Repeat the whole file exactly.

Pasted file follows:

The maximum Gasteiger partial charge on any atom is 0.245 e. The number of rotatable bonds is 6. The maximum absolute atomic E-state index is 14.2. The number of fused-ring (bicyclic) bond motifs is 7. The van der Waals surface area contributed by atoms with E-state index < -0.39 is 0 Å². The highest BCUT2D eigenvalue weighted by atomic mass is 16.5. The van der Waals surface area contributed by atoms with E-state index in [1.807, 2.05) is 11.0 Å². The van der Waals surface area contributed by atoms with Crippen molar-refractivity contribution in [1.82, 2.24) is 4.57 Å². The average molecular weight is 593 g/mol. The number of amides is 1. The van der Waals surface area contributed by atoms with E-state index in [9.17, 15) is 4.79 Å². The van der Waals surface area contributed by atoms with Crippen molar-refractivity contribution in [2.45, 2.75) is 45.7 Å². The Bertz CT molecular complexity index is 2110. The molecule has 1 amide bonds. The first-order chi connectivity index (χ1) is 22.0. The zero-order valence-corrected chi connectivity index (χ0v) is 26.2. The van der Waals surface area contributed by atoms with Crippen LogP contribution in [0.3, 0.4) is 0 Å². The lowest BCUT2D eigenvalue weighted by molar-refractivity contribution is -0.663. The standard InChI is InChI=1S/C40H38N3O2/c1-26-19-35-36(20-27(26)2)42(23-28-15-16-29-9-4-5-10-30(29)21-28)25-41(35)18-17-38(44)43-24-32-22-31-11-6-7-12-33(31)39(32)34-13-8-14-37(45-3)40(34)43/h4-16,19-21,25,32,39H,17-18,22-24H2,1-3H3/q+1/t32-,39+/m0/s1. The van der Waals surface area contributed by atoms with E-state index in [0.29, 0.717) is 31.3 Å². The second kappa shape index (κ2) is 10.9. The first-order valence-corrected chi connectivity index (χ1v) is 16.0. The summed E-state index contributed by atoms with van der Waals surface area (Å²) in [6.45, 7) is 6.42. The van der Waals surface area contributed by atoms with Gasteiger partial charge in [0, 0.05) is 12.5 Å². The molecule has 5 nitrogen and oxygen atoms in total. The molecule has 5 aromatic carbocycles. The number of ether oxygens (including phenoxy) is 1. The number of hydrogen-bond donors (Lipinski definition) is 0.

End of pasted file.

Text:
The maximum Gasteiger partial charge on any atom is 0.245 e. The number of rotatable bonds is 6. The maximum absolute atomic E-state index is 14.2. The number of fused-ring (bicyclic) bond motifs is 7. The van der Waals surface area contributed by atoms with E-state index < -0.39 is 0 Å². The highest BCUT2D eigenvalue weighted by atomic mass is 16.5. The van der Waals surface area contributed by atoms with E-state index in [1.807, 2.05) is 11.0 Å². The van der Waals surface area contributed by atoms with Crippen molar-refractivity contribution in [1.82, 2.24) is 4.57 Å². The average molecular weight is 593 g/mol. The number of amides is 1. The van der Waals surface area contributed by atoms with E-state index in [9.17, 15) is 4.79 Å². The van der Waals surface area contributed by atoms with Crippen molar-refractivity contribution in [2.45, 2.75) is 45.7 Å². The Bertz CT molecular complexity index is 2110. The molecule has 1 amide bonds. The first-order chi connectivity index (χ1) is 22.0. The zero-order valence-corrected chi connectivity index (χ0v) is 26.2. The van der Waals surface area contributed by atoms with Crippen LogP contribution in [0.3, 0.4) is 0 Å². The lowest BCUT2D eigenvalue weighted by molar-refractivity contribution is -0.663. The standard InChI is InChI=1S/C40H38N3O2/c1-26-19-35-36(20-27(26)2)42(23-28-15-16-29-9-4-5-10-30(29)21-28)25-41(35)18-17-38(44)43-24-32-22-31-11-6-7-12-33(31)39(32)34-13-8-14-37(45-3)40(34)43/h4-16,19-21,25,32,39H,17-18,22-24H2,1-3H3/q+1/t32-,39+/m0/s1. The van der Waals surface area contributed by atoms with E-state index in [0.29, 0.717) is 31.3 Å². The second kappa shape index (κ2) is 10.9. The first-order valence-corrected chi connectivity index (χ1v) is 16.0. The summed E-state index contributed by atoms with van der Waals surface area (Å²) in [6.45, 7) is 6.42. The van der Waals surface area contributed by atoms with Gasteiger partial charge in [0, 0.05) is 12.5 Å². The molecule has 5 nitrogen and oxygen atoms in total. The molecule has 5 aromatic carbocycles. The number of ether oxygens (including phenoxy) is 1. The number of hydrogen-bond donors (Lipinski definition) is 0.